Winter resides in a place between psychedelic, surf and pop. It is a colorful place filled with ecstatic emotion. Winter is getting ready to release their newest album this July called Endless Space. It is their first album on Bar None. The title track was released today
Samira Winter is the leader of the band. Originally from Brazil she moved to California. The band has origins in Boston and has grown in style and presence over the years. One of their pop tunes from 2017 was “Jaded”
FEMMUSIC: What was the biggest challenge making Endless Space?
SW: I would say mixing was the biggest challenge. There were a lot of different stages to the mixing process; first, Ian Gibbs (who recorded and co-produced the record with me) mixed all the tracks. But we still felt like they could be taken to the next level. Then we went to mix with Pat Jones at who helped smoothen out any of the harshness and bring in a fuller sound to our home recordings. It was hard because there were so many tracks to each song so we had to find a good balance of bringing to the front certain sounds and letting other sounds serve more as a textural base. Sometimes making those choices was stressful since Ian and I would get fixated to our ideas of what needed to happen. I would say that whole process was challenging but worth the battle in the long run.
FEMMUSIC: What was different in your approach to this album vs your prior ones?
SW: Well it felt like a singular experience overall. The record definitely documented a moment it time. Ian and I started working together and had a really strong musical connection. I would go to his house, show him my demo and then start with drums, then bass and further on layering the song. It always really clicked. We would spend a day or two completing a song. Then more time would pass and I would bring him another song. Looking back I definitely think there was something magical in the air where it just felt right to be working on those songs with him and in that musical style. This record will probably be the most “psych” Winter will sound. I guess this record just belonged to an inspiration of that period of time and all of the songs manifested from that sonic reality.
FEMMUSIC: Ethereality was released on your own label. What made you decide to sign with Bar None for this album?
SW: Well I was looking for a label this whole time actually haha but nothing had come up that really made sense so I decided to self-release (which I highly recommend if you’ve been sitting on a record for a year). But when Bar/None came along it felt like the right fit and I was really excited to have that kind of community and support. There isn’t a wrong or right way to do it, I would say it’s a very personal choice and it depends on your needs/priorities at the time.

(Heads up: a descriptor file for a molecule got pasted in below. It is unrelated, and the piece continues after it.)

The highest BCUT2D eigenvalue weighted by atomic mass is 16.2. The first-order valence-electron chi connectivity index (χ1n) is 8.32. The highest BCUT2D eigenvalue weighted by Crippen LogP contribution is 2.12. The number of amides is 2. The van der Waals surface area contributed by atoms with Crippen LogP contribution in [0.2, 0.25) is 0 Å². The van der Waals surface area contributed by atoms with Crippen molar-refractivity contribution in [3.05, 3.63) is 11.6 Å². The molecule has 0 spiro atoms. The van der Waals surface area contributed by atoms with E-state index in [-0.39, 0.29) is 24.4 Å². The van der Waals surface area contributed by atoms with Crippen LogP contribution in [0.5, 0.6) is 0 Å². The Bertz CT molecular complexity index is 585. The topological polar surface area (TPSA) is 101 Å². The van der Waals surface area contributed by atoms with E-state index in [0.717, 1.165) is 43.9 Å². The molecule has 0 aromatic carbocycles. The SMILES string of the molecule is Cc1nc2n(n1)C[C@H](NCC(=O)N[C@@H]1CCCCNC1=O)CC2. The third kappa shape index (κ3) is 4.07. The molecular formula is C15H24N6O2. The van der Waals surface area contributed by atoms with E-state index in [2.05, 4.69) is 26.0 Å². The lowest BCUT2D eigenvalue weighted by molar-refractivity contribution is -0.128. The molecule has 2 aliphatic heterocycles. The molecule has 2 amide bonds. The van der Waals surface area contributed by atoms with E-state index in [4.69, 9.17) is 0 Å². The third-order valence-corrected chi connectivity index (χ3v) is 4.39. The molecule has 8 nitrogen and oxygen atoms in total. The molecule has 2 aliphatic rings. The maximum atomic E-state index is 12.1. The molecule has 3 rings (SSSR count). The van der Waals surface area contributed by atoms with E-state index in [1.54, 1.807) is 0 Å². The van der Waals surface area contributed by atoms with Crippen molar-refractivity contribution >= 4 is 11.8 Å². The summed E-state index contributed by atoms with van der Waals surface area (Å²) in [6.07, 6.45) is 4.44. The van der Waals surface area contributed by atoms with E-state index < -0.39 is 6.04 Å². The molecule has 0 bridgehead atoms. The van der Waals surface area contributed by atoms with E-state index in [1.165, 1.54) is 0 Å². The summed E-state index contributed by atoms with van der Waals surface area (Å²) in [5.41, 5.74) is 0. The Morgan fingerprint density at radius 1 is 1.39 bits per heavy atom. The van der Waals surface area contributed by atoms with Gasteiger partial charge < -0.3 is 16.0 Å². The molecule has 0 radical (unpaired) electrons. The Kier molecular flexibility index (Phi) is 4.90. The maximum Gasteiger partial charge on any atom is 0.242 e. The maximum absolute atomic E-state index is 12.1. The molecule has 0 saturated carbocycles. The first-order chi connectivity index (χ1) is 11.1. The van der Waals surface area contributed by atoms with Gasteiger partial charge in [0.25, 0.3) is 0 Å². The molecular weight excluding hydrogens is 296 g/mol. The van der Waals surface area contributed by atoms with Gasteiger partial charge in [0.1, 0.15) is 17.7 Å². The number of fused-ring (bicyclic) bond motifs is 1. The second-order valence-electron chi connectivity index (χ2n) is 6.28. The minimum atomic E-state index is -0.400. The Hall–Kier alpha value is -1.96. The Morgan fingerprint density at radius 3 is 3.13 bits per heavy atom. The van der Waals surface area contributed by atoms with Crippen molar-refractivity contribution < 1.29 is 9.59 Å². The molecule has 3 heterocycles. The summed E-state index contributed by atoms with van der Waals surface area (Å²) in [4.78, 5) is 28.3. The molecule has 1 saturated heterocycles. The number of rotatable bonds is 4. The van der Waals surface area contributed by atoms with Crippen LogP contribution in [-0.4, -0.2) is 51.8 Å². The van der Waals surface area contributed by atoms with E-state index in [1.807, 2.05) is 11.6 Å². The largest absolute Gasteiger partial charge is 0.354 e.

FEMMUSIC: What is your favorite song on the album? Why?
SW: “Pure Magician”. It’s the last song off the record but I just really like the vibe of it. It’s the most “shoegaze” and maybe one of the darkest “vibes” and I’m just really happy with the production and how it turned out. I also wrote it based on the magician card from my tarot deck so it’s just a magical song overall.
FEMMUSIC: Can you describe your songwriting technique?
SW: My usual technique is I’ll have a melody idea, then find a progression and then demo it with drum machine and bass and lead guitars or whatever it needs. I try to demo it as the fullest song it can be but then I’ll eventually bring it to a producer and re-record (sometimes using some of the sounds from my demo) and continue the process of arranging and producing it with them. I like the style of development since it’s fun for me to bounce off ideas with someone else. The biggest thing is finding the right person to work with for the vibe of songs I’m going for.
FEMMUSIC: What song (not your own) has had the biggest influence on you and why?
SW: That’s a hard question. I would say “Here’s Where The Story Ends” by The Sundays is a song I’ve listened to so much and gives me so much inspiration and excitement about music.
FEMMUSIC: What challenges, if any, have you faced as a woman in the music industry? And how did you overcome them?
SW: Honestly, I feel it every single day. I’ve had mixing sessions where I felt like my voice wasn’t heard and they were literally my songs and I was paying out of pocket. I’ve had times where in my own team I felt like wasn’t being taken seriously as other the male artists that they work with. I’ve had former bandmates claim that they write the songs for Winter. I’ve had a sound guy during a festival call my former female bassist stupid. There’s so many stories I could keep going for a while. But basically I’ve gone through enough where I feel I’m getting better at calling people out in the moment when it happens and having a thicker skin about it. Also I’ve gotten better about setting boundaries and being assertive about what I want. It’s still something I’m working on and it’s not easy but it’s necessary! It only makes you stronger and sometimes that anger can really fuel you in positive ways.
FEMMUSIC: Whom would you most like to collaborate with, or tour with? Why?
SW: I would love to collaborate with an electronic artist and do a dreamy electro track. I would love to tour with Alvvays and Blonde Redhead. It could be a long list but I would love to tour with bands that inspire me and who’s music I truly love. Collaboration wise it excites me to try out different things so the electro idea comes from that!
FEMMUSIC: What one thing would you like to change about the music industry?
SW: I would love it if there were more women working in the industry in general: sound engineers, running venues, booking agents, managers, producers, mixing engineers, mastering engineers, etc. It wouldn’t allow sexism to permeate so heavily and would make the men that work in the business more accountable for their words and actions.